Spatial anomaly detection in sensor networks using neighborhood information

Hedde HWJ Bosman, Giovanni Iacca, Arturo Tejada, Heinrich J. Wörtche, Antonio Liotta
2017 Information Fusion  
The field of wireless sensor networks (WSNs), embedded systems with sensing and networking capability, has now matured after a decade-long research effort and technological advances in electronics and networked systems. An important remaining challenge now is to extract meaningful information from the ever-increasing amount of sensor data collected by WSNs. In particular, there is strong interest in algorithms capable of automatic detection of patterns, events or other out-of-the order,
more » ... s system behavior. Data anomalies may indicate states of the system that require further analysis or prompt actions. Traditionally, anomaly detection techniques are executed in a central processing facility, which requires the collection of all measurement data at a central location, an obvious limitation for WSNs due to the high data communication costs involved. In this paper we explore the extent by which one may depart from this classical centralized paradigm, looking at decentralized anomaly detection based on unsupervised machine learning. Our aim is to detect anomalies at the sensor nodes, as opposed to centrally, to reduce energy and spectrum consumption. We study the information gain coming from aggregate neighborhood data, in comparison to performing simple, in-node anomaly detection. We evaluate the effects of neighborhood size and spatio-temporal correlation on the performance of our new neighborhood-based approach using a range of real-world network deployments and datasets. We find the conditions that make neighborhood data fusion advantageous, identifying also the cases in which this approach does not lead to detectable improvements. Improvements are linked to the diffusive properties of data (spatio-temporal correlations) but also to the type of sensors, anomalies and network topological features. Overall, when a dataset stems from a similar mixture of diffusive processes precision tends to benefit, particularly in terms of recall. Our work paves the way towards understanding how distributed data fusion methods may help managing the complexity of wireless sensor networks, for instance in massive Internet of Things scenarios. (H.H. Bosman). applications of these systems can be found, for instance, in home automation, automated transportation, or large scale environmental data collection [1] . While at present white goods, smart cities and buildings are being equipped with IoT technology [2] , one of the earliest IoT related systems were (and are) wireless sensor networks (WSNs), with typical applications in environmental monitoring [3] and tracking of mobile agents [4] . Such applications usually require numerous sensor nodes to be deployed in remote locations. To make such systems affordable, costs are saved by reducing the quality of the sensors and the hardware resources available on each node (such http://dx.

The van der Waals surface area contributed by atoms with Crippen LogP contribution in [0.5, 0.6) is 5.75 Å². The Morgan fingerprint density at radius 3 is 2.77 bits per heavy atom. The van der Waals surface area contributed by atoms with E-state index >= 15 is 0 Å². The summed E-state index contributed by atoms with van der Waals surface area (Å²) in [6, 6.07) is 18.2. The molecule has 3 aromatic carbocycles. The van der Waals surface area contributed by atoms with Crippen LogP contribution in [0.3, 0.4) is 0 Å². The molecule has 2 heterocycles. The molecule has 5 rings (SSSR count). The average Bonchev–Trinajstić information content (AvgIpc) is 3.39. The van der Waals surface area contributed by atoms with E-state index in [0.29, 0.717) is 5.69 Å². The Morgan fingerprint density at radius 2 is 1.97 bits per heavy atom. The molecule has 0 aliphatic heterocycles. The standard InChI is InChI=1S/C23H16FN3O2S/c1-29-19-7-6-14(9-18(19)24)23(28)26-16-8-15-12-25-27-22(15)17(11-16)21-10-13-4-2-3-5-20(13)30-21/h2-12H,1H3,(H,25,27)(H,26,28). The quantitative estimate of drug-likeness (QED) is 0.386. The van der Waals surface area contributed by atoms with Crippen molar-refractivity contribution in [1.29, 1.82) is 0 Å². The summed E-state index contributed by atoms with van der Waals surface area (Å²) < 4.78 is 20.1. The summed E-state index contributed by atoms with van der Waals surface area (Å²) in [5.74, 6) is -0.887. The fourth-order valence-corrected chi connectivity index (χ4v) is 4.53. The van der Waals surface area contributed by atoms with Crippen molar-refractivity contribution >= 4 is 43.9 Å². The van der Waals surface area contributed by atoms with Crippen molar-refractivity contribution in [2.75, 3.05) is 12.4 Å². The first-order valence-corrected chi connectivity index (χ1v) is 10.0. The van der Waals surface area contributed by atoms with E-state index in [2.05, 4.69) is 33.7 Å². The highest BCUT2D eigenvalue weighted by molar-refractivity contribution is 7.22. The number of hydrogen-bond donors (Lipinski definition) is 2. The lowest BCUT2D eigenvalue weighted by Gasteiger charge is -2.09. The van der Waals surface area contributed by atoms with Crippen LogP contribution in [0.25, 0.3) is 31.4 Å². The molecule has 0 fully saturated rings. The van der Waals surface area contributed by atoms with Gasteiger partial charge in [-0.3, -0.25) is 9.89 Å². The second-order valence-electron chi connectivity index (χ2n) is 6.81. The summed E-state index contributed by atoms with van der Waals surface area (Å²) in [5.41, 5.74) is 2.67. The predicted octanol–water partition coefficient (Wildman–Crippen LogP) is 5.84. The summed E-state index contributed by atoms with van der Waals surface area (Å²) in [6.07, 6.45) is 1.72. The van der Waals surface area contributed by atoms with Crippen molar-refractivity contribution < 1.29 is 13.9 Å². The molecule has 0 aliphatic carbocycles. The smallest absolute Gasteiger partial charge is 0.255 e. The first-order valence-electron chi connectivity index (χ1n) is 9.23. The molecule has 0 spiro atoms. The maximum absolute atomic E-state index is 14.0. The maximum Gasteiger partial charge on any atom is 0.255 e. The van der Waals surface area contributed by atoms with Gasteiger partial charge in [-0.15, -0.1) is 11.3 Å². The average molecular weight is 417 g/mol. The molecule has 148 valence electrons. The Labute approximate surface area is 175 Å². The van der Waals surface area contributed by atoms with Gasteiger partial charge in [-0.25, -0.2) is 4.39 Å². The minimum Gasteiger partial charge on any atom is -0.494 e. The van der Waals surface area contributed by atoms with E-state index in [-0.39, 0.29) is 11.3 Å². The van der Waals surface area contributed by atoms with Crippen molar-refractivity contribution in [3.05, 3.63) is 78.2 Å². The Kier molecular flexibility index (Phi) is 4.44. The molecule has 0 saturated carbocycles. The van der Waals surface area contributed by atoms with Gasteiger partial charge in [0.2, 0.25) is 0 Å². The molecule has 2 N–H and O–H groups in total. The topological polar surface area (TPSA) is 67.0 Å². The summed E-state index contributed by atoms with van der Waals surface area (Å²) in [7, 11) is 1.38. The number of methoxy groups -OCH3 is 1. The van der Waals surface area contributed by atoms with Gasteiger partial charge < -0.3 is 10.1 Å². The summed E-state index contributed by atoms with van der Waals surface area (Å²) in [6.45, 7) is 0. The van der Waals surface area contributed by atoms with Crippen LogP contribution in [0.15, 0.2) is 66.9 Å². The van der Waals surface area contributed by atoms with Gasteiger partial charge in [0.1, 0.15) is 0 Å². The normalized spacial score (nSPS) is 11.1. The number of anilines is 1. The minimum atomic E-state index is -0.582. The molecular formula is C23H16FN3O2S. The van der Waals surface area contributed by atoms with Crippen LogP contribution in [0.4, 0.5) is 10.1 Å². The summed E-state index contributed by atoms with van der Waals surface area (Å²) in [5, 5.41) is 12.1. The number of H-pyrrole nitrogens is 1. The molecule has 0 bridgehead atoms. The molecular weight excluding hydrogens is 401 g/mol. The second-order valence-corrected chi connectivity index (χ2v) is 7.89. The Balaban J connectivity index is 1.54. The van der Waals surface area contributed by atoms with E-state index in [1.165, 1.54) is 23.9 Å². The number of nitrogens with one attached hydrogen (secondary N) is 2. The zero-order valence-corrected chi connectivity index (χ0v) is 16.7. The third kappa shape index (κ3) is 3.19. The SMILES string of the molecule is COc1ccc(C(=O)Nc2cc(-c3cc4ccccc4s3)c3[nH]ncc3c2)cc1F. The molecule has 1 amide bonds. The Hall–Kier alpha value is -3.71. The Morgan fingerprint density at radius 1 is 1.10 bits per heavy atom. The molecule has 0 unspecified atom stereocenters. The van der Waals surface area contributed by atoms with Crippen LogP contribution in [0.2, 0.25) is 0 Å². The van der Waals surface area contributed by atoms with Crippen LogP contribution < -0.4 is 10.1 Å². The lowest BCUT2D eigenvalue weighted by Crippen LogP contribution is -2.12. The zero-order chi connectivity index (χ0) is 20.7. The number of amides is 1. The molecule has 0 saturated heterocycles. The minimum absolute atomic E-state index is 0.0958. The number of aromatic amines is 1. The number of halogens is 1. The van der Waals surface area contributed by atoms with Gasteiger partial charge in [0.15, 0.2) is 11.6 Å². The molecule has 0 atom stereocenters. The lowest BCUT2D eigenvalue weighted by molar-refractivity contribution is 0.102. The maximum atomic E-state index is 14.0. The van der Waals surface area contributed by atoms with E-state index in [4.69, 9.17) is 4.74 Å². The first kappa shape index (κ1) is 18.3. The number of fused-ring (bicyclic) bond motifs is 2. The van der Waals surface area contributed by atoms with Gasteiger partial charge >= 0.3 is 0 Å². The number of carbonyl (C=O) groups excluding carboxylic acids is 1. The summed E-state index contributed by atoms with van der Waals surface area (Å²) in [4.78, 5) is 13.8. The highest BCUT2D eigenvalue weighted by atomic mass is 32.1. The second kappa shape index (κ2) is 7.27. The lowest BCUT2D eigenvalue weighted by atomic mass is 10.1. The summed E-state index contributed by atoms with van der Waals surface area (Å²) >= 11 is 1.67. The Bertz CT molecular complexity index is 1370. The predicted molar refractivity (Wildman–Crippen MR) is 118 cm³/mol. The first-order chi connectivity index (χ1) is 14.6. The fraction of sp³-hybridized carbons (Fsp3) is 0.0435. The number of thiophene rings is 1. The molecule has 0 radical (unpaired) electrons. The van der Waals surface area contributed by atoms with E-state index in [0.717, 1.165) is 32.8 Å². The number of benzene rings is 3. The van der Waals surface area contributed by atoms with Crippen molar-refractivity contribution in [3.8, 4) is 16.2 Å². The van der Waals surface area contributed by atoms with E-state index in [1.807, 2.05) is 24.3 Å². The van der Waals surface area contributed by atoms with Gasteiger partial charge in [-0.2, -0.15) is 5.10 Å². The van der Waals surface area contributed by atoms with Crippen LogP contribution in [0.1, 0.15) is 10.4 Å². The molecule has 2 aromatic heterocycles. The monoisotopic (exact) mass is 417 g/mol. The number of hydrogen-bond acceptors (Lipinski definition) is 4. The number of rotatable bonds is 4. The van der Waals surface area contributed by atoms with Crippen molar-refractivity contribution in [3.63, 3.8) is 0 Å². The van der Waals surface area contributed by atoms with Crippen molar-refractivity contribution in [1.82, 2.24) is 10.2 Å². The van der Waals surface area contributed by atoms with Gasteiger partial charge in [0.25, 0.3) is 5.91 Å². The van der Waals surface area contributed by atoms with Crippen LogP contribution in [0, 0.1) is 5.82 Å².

doi:10.1016/j.inffus.2016.04.007 fatcat:ra4jdegmanfydczn34g43doqvu